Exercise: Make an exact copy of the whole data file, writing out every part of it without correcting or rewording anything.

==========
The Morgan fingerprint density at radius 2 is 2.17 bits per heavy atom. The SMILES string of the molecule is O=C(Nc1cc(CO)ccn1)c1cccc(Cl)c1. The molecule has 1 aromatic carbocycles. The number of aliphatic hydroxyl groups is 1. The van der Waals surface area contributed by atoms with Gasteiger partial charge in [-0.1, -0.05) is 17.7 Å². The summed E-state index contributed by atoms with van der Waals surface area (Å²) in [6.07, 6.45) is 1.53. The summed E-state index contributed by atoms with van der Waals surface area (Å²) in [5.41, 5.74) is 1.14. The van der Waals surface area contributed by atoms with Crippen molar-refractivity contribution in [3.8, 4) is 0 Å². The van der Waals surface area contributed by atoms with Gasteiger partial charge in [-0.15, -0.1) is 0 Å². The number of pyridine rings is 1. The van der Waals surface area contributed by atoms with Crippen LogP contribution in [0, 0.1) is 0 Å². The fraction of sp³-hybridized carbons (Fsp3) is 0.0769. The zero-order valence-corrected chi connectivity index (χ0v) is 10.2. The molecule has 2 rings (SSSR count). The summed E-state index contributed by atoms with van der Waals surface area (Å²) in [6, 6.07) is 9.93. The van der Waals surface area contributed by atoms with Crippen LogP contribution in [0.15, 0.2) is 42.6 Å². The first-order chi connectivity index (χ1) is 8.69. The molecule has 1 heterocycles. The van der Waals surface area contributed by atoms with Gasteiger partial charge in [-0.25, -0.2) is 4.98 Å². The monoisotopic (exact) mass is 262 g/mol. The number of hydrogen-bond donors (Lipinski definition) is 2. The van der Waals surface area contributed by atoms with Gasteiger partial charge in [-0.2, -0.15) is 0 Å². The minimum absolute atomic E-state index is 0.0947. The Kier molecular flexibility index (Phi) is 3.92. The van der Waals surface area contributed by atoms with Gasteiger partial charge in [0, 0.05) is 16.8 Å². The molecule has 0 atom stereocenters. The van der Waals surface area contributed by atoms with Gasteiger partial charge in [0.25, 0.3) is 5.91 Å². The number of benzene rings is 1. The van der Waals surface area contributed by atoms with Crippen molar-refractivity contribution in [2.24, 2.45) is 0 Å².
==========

The Morgan fingerprint density at radius 2 is 2.17 bits per heavy atom. The SMILES string of the molecule is O=C(Nc1cc(CO)ccn1)c1cccc(Cl)c1. The molecule has 1 aromatic carbocycles. The number of aliphatic hydroxyl groups is 1. The van der Waals surface area contributed by atoms with Gasteiger partial charge in [-0.1, -0.05) is 17.7 Å². The summed E-state index contributed by atoms with van der Waals surface area (Å²) in [6.07, 6.45) is 1.53. The summed E-state index contributed by atoms with van der Waals surface area (Å²) in [5.41, 5.74) is 1.14. The van der Waals surface area contributed by atoms with Crippen molar-refractivity contribution in [3.8, 4) is 0 Å². The van der Waals surface area contributed by atoms with Gasteiger partial charge in [-0.15, -0.1) is 0 Å². The number of pyridine rings is 1. The van der Waals surface area contributed by atoms with Crippen LogP contribution in [0, 0.1) is 0 Å². The fraction of sp³-hybridized carbons (Fsp3) is 0.0769. The zero-order valence-corrected chi connectivity index (χ0v) is 10.2. The molecule has 2 rings (SSSR count). The summed E-state index contributed by atoms with van der Waals surface area (Å²) in [6, 6.07) is 9.93. The van der Waals surface area contributed by atoms with Crippen LogP contribution in [0.15, 0.2) is 42.6 Å². The first-order chi connectivity index (χ1) is 8.69. The molecule has 1 heterocycles. The van der Waals surface area contributed by atoms with Gasteiger partial charge in [-0.25, -0.2) is 4.98 Å². The monoisotopic (exact) mass is 262 g/mol. The number of hydrogen-bond donors (Lipinski definition) is 2. The van der Waals surface area contributed by atoms with Gasteiger partial charge in [-0.2, -0.15) is 0 Å². The minimum absolute atomic E-state index is 0.0947. The Kier molecular flexibility index (Phi) is 3.92. The van der Waals surface area contributed by atoms with Gasteiger partial charge in [0, 0.05) is 16.8 Å². The molecule has 0 atom stereocenters. The van der Waals surface area contributed by atoms with Gasteiger partial charge in [0.25, 0.3) is 5.91 Å². The number of benzene rings is 1. The van der Waals surface area contributed by atoms with Crippen molar-refractivity contribution in [2.24, 2.45) is 0 Å².